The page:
We’ll spare you the paraphrasing and jump right in to the juiciest details from Forbes, because what’s the fun of following up on someone else’s article if you don’t take things out of context?
We kid, we kid… nonetheless, here are the juicy bits:
“Superstar bands like the Red Hot Chili Peppers — formed the year Ek was born — now trek to Sweden to kiss the ring; he sits shotgun in vintage cars with Neil Young (his iPhone boasts a picture of them cruising in a white 1959 Lincoln Continental); he texts breezily with Bono.”
“The two facets of Spotify — music and technology — were introduced to Daniel Ek at age 5, when over the course of a few months he received a guitar (his mother’s parents had been an opera signer and a jazz pianist) and a Commodore 20 computer (his father left the family when Ek was a baby, but his stepfather worked in IT). He was a natural at both instruments. Within two years he was writing basic code as MTV played in the background of his family apartment in the rough neighborhood of Ragsved (known to the locals as ‘Drugsved’).”
“Sitting in two different rooms at Ek’s apartment, the pair yelled out possible titles for a music site — without even yet knowing what it would do — when Ek misheard one of Lorentzon’s suggestions. He typed the word ‘Spotify’ into Google. There were zero hits (today: 64 million).”
“Ek still holds about 15 percent of the company [which is valued at $1 billion or so]. Thanks to all that seed money, [co-founder] Lorentzon owns some 20 percent.”
“…the initial music licenses expire in two years, and Ek must deliver enough cash flow to prevent the labels from demanding higher royalties — or pulling out all together. (So far, Spotify has paid them about $150 million.)… [the major labels' estimated 20 percent stake in Spotify], while significant, [isn't] enough to automatically quell an insurrection. Ultimately Ek needs to change the power dynamic before the licenses are up. He has two years to make Spotify the world’s dominant music source, a hitmaker so big no label or artist can afford to opt out.”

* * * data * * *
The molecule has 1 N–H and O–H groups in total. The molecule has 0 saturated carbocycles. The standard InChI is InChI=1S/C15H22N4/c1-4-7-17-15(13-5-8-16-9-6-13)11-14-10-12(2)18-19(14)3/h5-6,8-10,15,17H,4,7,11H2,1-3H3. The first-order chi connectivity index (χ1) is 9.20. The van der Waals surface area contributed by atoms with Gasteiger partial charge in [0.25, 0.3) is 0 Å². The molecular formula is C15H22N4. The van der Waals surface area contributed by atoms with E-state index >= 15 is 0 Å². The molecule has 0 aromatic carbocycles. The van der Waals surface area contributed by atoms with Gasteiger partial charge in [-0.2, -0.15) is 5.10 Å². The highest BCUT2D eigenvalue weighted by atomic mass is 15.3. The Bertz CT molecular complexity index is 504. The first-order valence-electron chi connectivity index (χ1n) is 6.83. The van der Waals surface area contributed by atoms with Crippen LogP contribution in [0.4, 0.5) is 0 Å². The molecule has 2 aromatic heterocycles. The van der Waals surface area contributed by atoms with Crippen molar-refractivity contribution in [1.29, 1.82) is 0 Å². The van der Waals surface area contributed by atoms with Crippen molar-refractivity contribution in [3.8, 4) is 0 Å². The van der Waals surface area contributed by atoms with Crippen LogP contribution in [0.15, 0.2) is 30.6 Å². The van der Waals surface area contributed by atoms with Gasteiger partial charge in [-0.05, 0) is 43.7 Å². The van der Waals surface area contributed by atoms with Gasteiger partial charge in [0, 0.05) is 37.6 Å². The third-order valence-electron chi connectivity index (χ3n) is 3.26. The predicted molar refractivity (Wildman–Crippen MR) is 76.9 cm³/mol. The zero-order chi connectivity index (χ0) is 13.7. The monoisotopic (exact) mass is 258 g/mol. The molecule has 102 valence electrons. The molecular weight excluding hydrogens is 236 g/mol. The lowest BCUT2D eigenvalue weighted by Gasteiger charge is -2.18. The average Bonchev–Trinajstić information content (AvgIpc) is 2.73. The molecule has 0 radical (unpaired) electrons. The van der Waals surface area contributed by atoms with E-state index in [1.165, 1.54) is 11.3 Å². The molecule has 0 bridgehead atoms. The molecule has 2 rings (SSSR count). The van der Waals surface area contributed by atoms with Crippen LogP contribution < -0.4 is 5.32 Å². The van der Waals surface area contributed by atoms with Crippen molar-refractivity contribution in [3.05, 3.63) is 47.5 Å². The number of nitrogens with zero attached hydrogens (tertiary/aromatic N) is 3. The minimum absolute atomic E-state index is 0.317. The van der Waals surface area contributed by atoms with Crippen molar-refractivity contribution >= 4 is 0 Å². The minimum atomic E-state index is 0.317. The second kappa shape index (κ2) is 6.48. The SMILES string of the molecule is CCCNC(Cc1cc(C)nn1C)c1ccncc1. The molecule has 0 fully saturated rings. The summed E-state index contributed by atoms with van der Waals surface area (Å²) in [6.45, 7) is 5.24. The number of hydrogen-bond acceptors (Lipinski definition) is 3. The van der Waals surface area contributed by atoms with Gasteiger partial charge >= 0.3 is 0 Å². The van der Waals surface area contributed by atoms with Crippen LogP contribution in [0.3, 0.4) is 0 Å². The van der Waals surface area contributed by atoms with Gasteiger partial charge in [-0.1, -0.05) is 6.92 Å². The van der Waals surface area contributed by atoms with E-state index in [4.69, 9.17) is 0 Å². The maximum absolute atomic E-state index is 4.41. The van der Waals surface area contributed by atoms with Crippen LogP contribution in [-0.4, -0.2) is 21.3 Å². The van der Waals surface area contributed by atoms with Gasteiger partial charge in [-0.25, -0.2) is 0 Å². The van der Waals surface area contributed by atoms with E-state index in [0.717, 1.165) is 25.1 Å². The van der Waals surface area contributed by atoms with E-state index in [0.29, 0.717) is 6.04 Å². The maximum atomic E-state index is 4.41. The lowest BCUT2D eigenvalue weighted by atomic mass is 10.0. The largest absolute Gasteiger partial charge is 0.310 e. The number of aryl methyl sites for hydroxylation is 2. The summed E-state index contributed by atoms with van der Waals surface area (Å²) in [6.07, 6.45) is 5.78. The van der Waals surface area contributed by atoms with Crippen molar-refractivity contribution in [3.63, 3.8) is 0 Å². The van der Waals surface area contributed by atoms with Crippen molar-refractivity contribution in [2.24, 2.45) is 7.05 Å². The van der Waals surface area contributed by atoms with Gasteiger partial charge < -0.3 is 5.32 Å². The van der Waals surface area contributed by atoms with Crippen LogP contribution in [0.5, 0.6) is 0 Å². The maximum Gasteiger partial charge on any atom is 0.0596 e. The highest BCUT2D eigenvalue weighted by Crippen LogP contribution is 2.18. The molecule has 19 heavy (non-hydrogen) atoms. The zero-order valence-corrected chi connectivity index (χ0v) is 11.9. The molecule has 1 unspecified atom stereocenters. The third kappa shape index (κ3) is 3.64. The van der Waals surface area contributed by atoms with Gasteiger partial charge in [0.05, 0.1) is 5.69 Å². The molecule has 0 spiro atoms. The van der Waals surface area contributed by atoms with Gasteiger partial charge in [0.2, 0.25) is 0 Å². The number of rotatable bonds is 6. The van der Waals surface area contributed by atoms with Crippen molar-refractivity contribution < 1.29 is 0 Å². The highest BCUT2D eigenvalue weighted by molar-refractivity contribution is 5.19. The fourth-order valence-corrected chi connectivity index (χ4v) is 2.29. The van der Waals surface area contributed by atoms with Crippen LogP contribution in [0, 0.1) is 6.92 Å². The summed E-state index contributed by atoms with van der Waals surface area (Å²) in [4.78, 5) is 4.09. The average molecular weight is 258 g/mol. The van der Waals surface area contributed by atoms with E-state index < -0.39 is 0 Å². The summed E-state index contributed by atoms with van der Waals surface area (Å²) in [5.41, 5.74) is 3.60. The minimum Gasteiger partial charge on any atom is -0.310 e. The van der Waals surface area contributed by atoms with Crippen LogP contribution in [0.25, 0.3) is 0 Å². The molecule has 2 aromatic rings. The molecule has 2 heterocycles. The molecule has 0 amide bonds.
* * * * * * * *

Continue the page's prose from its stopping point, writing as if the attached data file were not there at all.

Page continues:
That last bit should be the most worrying for Spotify. For those of us who have long been aware of Spotify and similar subscriptions (MOG, Rdio, and veteran Rhapsody, which now has over one million American subscribers, more than double Spotify’s figure), it can be easy to forget that CDs are still a popular format; many of the people who made the leap to the iPod never update its music; FM radio is still a force to be reckoned with; and plenty of people don’t really care what they listen to one way or the other.
As a result, if Spotify really needs to become “the world’s dominant music source” within the two years if it wants to stay in business, it still has a long climb ahead — especially because if it fails, the labels can let other companies take similar risks only to pull the rug out from under them, too.
On the other hand, some doubted whether the service would ever launch in the United States too, especially after Warner Music Group pledged never again to license a free, ad-supported music service after its imeem debacle. Spotify has been attracting loyal fans here since last July.
Here’s Forbes’ behind-the-scenes video about its Spotify cover story: